Nothing could be simpler than to trace the roots of such accusations back to the communist regime of times gone by. Every time the democratic opposition of the 1970’s and 1980’s raised the issue of human rights violations in their own country on Radio Free Europe, such an action was officially condemned not only as an anti-socialist act, but also as an extremely unpatriotic one. Even earlier, in the golden fifties, the greatest crime a Hungarian communist party member could commit was to take internal party discussions (as far as those existed) “onto the streets”, i.e., to the broad masses of the politically unaffiliated. The statute had it black on white that a comrade was free to openly voice his criticisms at party meetings, but once a majority vote had been cast to reach a common decision, he had to be able to defend that decision if need be against his own convictions. We could therefore claim that the origins of the current campaign against those fouling are to be found in the glorious times of “democratic centralism”.
Nowadays in Hungary, such historical references are swept aside on the grounds that we live in entirely different circumstances. Back then, there was no freely elected national assembly, nor a public sphere at home. Today, on the other hand, no critic needs to go abroad to find an own forum that befits his views and gives him all the freedom he could want to vent his anger. So why then the admiration of foreign papers, microphones and cameras? What use could such a strenuous detour have, if not to assuage one’s fears of failing as a prophet at home?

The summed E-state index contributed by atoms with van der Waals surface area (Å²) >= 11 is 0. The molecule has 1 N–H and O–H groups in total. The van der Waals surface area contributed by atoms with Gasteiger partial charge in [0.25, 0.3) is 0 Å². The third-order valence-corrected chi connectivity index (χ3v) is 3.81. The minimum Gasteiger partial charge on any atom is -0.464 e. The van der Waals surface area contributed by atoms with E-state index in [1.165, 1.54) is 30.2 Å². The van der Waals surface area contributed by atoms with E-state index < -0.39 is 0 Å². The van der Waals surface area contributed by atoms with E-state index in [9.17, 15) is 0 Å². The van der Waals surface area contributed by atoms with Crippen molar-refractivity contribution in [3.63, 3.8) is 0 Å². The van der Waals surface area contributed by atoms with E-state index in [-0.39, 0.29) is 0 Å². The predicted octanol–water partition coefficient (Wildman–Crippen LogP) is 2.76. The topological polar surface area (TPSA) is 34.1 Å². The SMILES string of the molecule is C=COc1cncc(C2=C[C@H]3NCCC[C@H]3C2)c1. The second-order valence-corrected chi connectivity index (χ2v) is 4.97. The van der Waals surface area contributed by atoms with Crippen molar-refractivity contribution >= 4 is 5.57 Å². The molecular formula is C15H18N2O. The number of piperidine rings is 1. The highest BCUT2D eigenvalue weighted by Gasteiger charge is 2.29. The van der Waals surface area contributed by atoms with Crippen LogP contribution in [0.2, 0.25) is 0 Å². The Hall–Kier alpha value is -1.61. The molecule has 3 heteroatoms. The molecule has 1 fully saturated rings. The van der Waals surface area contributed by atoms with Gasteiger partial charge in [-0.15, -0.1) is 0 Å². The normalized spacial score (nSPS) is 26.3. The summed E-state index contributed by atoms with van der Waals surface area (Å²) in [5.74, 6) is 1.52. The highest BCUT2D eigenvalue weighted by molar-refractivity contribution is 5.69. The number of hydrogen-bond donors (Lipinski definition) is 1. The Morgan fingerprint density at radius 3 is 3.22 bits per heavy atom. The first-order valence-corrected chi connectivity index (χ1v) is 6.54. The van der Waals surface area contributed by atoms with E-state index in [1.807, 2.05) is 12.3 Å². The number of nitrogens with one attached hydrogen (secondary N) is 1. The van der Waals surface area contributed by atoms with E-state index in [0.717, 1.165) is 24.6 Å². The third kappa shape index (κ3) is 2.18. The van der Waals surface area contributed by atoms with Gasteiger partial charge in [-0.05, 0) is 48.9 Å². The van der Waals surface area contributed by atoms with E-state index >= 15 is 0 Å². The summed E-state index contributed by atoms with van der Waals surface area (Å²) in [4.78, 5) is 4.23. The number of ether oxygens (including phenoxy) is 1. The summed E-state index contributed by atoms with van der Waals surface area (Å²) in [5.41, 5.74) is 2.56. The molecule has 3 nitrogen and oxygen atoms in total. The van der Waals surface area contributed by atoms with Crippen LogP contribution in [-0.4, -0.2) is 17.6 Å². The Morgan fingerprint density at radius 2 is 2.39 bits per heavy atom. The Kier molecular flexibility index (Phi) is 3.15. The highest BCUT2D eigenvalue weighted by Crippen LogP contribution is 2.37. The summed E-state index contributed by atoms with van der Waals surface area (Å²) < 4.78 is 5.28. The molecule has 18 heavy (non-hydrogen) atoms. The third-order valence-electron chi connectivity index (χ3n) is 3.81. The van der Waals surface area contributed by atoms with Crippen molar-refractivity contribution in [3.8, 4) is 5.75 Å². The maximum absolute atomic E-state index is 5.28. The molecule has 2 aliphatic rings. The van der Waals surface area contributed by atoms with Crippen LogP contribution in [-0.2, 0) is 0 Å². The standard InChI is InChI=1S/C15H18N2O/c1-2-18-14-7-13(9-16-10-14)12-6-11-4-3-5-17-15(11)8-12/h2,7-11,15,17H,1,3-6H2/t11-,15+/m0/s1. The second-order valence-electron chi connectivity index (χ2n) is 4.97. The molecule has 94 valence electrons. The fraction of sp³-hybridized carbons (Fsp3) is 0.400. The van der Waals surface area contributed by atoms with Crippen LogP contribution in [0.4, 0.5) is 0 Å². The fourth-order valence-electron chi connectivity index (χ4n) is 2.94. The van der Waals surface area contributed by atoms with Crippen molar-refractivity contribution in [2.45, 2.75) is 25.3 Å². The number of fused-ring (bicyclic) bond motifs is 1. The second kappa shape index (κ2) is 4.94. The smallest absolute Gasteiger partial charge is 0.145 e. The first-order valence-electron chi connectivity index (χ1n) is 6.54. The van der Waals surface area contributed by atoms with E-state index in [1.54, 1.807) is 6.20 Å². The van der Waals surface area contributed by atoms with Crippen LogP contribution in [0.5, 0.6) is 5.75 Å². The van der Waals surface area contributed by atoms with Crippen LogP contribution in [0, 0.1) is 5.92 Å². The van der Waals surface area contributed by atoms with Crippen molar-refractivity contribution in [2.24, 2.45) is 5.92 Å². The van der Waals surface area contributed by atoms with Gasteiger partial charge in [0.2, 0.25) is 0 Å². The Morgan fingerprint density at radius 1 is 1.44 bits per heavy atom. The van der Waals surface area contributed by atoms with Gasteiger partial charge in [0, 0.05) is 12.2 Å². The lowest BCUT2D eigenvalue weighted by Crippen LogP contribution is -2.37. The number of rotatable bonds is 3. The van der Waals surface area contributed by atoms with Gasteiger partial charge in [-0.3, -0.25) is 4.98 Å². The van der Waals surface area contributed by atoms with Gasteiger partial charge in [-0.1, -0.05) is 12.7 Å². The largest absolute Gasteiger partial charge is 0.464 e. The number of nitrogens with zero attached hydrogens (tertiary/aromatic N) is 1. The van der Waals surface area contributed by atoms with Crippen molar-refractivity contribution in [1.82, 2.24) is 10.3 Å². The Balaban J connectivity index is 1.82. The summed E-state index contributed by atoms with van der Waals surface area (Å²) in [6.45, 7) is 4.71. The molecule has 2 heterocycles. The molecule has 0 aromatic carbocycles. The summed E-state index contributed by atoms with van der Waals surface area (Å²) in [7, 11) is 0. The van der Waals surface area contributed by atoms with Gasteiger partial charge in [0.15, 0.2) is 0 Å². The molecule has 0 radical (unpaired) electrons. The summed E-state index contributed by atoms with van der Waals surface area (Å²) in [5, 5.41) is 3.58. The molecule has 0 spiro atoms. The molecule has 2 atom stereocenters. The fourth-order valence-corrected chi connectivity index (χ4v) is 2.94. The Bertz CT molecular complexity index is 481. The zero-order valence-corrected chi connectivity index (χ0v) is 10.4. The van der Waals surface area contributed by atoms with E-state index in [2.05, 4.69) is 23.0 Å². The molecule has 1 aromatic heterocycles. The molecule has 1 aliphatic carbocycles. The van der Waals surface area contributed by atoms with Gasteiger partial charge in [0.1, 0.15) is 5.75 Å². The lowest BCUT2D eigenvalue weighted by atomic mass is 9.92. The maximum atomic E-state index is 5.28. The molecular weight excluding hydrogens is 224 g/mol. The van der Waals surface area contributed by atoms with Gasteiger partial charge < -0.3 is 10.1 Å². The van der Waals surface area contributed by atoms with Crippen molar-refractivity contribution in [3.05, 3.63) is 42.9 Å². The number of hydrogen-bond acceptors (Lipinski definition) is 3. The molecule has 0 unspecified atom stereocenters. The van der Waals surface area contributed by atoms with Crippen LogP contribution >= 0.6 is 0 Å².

I have to admit that I myself have no immunity in the face such questions. I do obviously realise that the opportunities of free speech are dwindlingly low under an openly anti-liberal government, even within a pluralist structure. On the one hand we have hundreds of essays – of sorts -, on the other hand an action: say, the government sponsored sale of a once respectable newspaper and its distribution at dumping prices.
At the same time I detect with increasing worry a kind of moral chivalry in myself. I somehow hesitate to avoid the real front lines in this battle. The Hungarian hypocrites should be revealed as such in Hungary, not in Europe, I tell myself, whilst gradually coming to consider myself my own psychologist.
Who was it, asks the psychologist, who blew the whistle on Helmut Kohl back when? Did you see the Germans try to get a little Hungarian help to clarify the Donations Scandal? Like they did with the border opening? (They incidentally wouldn’t have had much success this time round: The ex-chancellor is the proud owner of a Hungarian state award, given to him at the zenith of his downfall). So I am left to scramble for excuses for my own impotence: For God’s sake, I am only a writer, after all!
But despite, or just because of the fact that I have no political ambitions, I ask to be taken seriously. There is a mental error marring the arguments of the democratically legitimate rulers and their fascist allies – sometimes used, and sometimes abusing – from the “Hungarian Justice and Life” party. Since 1989, the division between a Hungarian and an international public is gone. Even I, whose literary career – from a purely technical standpoint – was built on a GDR made Erika typewriter, know that anyone can find out anything and everything that matters about Hungary today in roughly ten minutes. All that it takes is typing the name “Csurka” into the search box in the internet and a little help from an interpreter.
The rest is up to that once promising project of the Messrs Voltaire, Rousseau, Diderot & co.
Published 15 November 2000
Original in German
Translated by Nadezda Kinsky
© György Dalos / EurozinePDF/PRINT